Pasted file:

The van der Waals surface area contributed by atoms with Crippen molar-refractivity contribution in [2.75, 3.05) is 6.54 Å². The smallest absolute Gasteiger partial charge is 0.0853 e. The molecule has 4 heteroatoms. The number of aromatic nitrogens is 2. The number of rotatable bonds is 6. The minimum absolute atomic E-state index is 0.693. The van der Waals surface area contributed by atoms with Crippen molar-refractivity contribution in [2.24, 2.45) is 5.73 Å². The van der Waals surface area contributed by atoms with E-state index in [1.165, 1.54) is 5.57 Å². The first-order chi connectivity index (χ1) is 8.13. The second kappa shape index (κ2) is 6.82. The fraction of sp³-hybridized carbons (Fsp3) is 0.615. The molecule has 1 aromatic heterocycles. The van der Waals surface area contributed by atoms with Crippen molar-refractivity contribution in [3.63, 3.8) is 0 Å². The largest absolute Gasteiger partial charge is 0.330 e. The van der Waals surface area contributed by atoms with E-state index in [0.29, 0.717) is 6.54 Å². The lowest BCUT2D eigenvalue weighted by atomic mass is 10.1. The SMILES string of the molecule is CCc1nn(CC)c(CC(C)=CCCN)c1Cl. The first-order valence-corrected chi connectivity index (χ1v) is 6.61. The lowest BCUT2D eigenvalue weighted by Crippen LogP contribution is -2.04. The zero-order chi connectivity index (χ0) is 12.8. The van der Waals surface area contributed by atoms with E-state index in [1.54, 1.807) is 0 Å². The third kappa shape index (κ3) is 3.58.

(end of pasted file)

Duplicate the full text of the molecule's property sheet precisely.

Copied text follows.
The van der Waals surface area contributed by atoms with Crippen molar-refractivity contribution in [2.75, 3.05) is 6.54 Å². The smallest absolute Gasteiger partial charge is 0.0853 e. The molecule has 4 heteroatoms. The number of aromatic nitrogens is 2. The number of rotatable bonds is 6. The minimum absolute atomic E-state index is 0.693. The van der Waals surface area contributed by atoms with Crippen molar-refractivity contribution in [2.24, 2.45) is 5.73 Å². The van der Waals surface area contributed by atoms with E-state index in [1.165, 1.54) is 5.57 Å². The first-order chi connectivity index (χ1) is 8.13. The second kappa shape index (κ2) is 6.82. The fraction of sp³-hybridized carbons (Fsp3) is 0.615. The molecule has 1 aromatic heterocycles. The van der Waals surface area contributed by atoms with Crippen molar-refractivity contribution in [3.63, 3.8) is 0 Å². The largest absolute Gasteiger partial charge is 0.330 e. The van der Waals surface area contributed by atoms with E-state index in [0.29, 0.717) is 6.54 Å². The lowest BCUT2D eigenvalue weighted by atomic mass is 10.1. The SMILES string of the molecule is CCc1nn(CC)c(CC(C)=CCCN)c1Cl. The first-order valence-corrected chi connectivity index (χ1v) is 6.61. The lowest BCUT2D eigenvalue weighted by Crippen LogP contribution is -2.04. The zero-order chi connectivity index (χ0) is 12.8. The van der Waals surface area contributed by atoms with E-state index in [1.54, 1.807) is 0 Å². The third kappa shape index (κ3) is 3.58.